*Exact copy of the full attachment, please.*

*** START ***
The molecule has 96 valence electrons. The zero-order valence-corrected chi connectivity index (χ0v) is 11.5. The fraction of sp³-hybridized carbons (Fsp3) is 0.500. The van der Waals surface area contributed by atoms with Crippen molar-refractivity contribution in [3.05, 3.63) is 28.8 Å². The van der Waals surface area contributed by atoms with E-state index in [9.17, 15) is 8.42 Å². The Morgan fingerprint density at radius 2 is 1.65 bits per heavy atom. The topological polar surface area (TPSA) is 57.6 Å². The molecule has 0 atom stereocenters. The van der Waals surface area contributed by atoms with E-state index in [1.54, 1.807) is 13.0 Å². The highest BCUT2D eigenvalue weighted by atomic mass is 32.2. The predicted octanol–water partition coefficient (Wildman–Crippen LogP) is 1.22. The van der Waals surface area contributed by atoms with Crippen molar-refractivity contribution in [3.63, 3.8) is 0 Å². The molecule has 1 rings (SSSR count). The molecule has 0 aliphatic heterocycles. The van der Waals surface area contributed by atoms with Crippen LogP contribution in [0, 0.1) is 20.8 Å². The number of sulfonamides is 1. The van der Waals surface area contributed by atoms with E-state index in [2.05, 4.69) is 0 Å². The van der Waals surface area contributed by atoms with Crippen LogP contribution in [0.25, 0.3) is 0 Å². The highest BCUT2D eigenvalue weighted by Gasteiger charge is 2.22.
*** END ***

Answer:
The molecule has 96 valence electrons. The zero-order valence-corrected chi connectivity index (χ0v) is 11.5. The fraction of sp³-hybridized carbons (Fsp3) is 0.500. The van der Waals surface area contributed by atoms with Crippen molar-refractivity contribution in [3.05, 3.63) is 28.8 Å². The van der Waals surface area contributed by atoms with E-state index in [9.17, 15) is 8.42 Å². The Morgan fingerprint density at radius 2 is 1.65 bits per heavy atom. The topological polar surface area (TPSA) is 57.6 Å². The molecule has 0 atom stereocenters. The van der Waals surface area contributed by atoms with E-state index in [1.54, 1.807) is 13.0 Å². The highest BCUT2D eigenvalue weighted by atomic mass is 32.2. The predicted octanol–water partition coefficient (Wildman–Crippen LogP) is 1.22. The van der Waals surface area contributed by atoms with Crippen molar-refractivity contribution in [3.63, 3.8) is 0 Å². The molecule has 1 rings (SSSR count). The molecule has 0 aliphatic heterocycles. The van der Waals surface area contributed by atoms with Crippen LogP contribution in [0, 0.1) is 20.8 Å². The number of sulfonamides is 1. The van der Waals surface area contributed by atoms with E-state index in [2.05, 4.69) is 0 Å². The van der Waals surface area contributed by atoms with Crippen LogP contribution in [0.25, 0.3) is 0 Å². The highest BCUT2D eigenvalue weighted by Gasteiger charge is 2.22.